Someone is roping Apache NiFi servers into a cryptomining botnet

If you’re running an Apache NiFi instance exposed on the internet and you have not secured access to it, the underlying host may already be covertly cryptomining on someone else’s behalf.

The attack

Indicators of the ongoing campaign were first spotted by the SANS Internet Storm Center when, on May 19th, their distributed sensor network detected a significant spike in requests for “/nifi.”

After redirecting some of the requests to their honeypot system running the latest version (v1.21.0) of the data processing and distribution solution, they discovered that someone is:

  • Accessing unsecured installations
  • Adding scheduled processors to retrieve and install scripts that install a cryptocurrency miner (Kinsing) and, in some cases, attempt to find other connected targets by searching the server for SSH credentials

Both scripts are kept in memory (i.e., they are not saved to the file system).

The first one attempts to do things like disable the firewall and monitoring tools, find and terminate other cryptomining tools, install the Kinsing cryptominer, make standard temporary directories immutable (likely to prevent additional exploits), and more.

The second one tries to determine the victim’s external IP address, collects SSH keys from the system, and tries to connect to other hosts and deploy the script delivering the cryptominer.

“The requests arrived almost exclusively from In addition to scanning for NiFi, the same IP also sends requests for /boaform/admin/formLogin. Various routers use this URL as a login page and are often scanned for weak passwords and other vulnerabilities,” said Dr. Johannes Ullrich, Dean of Research at the SANS Technology Institute.

He told Help Net Security that based on the lateral movement they say, he thinks the attacker is likely using the routers as a stepping stone.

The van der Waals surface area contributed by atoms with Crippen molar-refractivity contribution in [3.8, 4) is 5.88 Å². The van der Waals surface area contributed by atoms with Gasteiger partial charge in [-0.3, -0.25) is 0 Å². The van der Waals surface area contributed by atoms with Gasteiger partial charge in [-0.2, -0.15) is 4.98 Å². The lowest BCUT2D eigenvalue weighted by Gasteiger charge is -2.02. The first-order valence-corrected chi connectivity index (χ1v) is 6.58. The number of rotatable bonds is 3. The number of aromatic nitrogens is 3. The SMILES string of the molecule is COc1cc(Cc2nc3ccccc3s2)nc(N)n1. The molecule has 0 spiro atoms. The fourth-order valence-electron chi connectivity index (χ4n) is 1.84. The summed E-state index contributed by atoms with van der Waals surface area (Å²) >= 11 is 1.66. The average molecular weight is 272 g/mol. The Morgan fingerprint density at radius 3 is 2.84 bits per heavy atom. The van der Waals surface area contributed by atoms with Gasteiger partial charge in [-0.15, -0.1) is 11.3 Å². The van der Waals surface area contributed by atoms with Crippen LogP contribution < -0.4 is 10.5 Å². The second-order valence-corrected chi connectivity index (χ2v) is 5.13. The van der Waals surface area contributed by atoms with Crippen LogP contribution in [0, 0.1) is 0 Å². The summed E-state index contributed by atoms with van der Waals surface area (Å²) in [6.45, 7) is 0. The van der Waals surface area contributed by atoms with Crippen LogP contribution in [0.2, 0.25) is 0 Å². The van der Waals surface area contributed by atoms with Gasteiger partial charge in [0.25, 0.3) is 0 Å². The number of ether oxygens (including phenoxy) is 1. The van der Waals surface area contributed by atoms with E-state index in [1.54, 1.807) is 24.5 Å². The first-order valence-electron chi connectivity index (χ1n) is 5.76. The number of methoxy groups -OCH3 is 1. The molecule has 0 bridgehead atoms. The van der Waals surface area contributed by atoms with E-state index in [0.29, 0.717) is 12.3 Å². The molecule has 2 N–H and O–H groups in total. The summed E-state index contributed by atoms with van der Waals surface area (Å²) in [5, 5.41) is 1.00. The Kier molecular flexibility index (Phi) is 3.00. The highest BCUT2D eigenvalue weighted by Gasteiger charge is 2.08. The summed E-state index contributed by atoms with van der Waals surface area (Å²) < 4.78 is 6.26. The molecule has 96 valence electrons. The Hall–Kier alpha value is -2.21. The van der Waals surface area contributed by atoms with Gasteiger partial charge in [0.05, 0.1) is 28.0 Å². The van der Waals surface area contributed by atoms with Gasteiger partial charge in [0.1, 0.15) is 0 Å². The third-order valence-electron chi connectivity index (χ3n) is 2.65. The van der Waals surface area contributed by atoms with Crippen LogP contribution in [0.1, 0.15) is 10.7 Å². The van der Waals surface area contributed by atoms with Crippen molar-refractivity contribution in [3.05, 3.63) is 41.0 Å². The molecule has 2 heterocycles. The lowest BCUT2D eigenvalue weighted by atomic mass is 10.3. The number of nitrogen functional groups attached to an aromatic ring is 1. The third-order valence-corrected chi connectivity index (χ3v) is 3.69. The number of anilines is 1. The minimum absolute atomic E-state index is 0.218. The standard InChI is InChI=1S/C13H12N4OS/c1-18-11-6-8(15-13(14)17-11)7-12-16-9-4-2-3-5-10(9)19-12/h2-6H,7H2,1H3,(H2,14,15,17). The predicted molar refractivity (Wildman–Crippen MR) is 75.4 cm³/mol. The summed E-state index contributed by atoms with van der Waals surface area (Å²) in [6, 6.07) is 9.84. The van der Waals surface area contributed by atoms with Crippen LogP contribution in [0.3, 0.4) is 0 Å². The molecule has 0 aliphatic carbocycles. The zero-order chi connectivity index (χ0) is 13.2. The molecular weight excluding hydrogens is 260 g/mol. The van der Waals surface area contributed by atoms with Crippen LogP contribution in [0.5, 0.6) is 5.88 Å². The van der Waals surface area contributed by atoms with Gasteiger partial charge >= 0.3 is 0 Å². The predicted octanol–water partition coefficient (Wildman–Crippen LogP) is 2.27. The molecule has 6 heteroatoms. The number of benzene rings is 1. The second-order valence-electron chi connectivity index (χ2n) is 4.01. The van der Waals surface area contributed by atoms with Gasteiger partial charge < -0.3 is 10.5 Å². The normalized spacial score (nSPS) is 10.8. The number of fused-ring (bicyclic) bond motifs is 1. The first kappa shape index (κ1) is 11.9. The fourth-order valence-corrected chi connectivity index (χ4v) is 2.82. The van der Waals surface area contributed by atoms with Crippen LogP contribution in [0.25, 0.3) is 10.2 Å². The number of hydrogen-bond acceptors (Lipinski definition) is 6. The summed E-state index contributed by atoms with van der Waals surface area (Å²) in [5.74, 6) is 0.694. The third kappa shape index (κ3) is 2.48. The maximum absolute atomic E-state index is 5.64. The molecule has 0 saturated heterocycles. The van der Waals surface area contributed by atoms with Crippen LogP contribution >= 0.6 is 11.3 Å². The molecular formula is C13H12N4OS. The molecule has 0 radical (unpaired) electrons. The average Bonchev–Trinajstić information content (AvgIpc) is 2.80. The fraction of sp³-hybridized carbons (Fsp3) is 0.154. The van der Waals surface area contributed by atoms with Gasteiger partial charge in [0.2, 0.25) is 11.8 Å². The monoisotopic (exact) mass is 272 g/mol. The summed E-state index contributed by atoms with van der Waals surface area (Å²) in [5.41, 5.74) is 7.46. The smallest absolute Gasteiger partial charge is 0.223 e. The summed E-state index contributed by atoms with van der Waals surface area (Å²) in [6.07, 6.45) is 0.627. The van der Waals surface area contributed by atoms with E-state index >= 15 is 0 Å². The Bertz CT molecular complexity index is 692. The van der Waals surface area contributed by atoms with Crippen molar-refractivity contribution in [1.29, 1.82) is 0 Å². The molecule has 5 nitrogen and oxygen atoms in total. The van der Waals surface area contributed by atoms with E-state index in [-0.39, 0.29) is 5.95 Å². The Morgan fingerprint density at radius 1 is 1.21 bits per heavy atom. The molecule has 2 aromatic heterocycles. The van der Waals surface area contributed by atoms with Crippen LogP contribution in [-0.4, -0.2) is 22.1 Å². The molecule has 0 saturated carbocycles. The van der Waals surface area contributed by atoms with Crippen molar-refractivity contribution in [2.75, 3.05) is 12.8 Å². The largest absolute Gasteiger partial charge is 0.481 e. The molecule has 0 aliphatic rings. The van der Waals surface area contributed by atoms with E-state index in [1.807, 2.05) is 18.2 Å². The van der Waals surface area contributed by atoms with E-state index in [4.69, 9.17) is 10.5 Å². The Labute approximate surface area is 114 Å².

“Routers make bad cryptomining servers. Cryptomining may be what they end up doing if the lateral movement doesn’t get them anywhere (like our honeypot was on an isolated network with nowhere to go to).”

How many unsecured Apache NiFi instances are there?

Dr. Ullrich says he found around 100, but there are likely more. Many of the discovered unsecured instances are hosted with cloud providers (e.g., Azure).

“Due to its use as a data processing platform, NiFi servers often have access to business-critical data. NiFi presents an attractive target for anyone who wants to steal, modify or delete the data,” he says.

But they are also configured with larger CPUs to support data transformation tasks, meaning that they can also easily support cryptomining activities.

SANS ISC has provided the malicious scripts and indicators that point to compromise: malicious cron jobs for persistence, odd processors in the NiFi configuration, IP addresses, and hashes of the scripts and the cryptominer.

In general, though, Apache NiFi instances should not be internet-facing and access to them should be properly secured (as advised and instructed in the official sysadmin’s guide).

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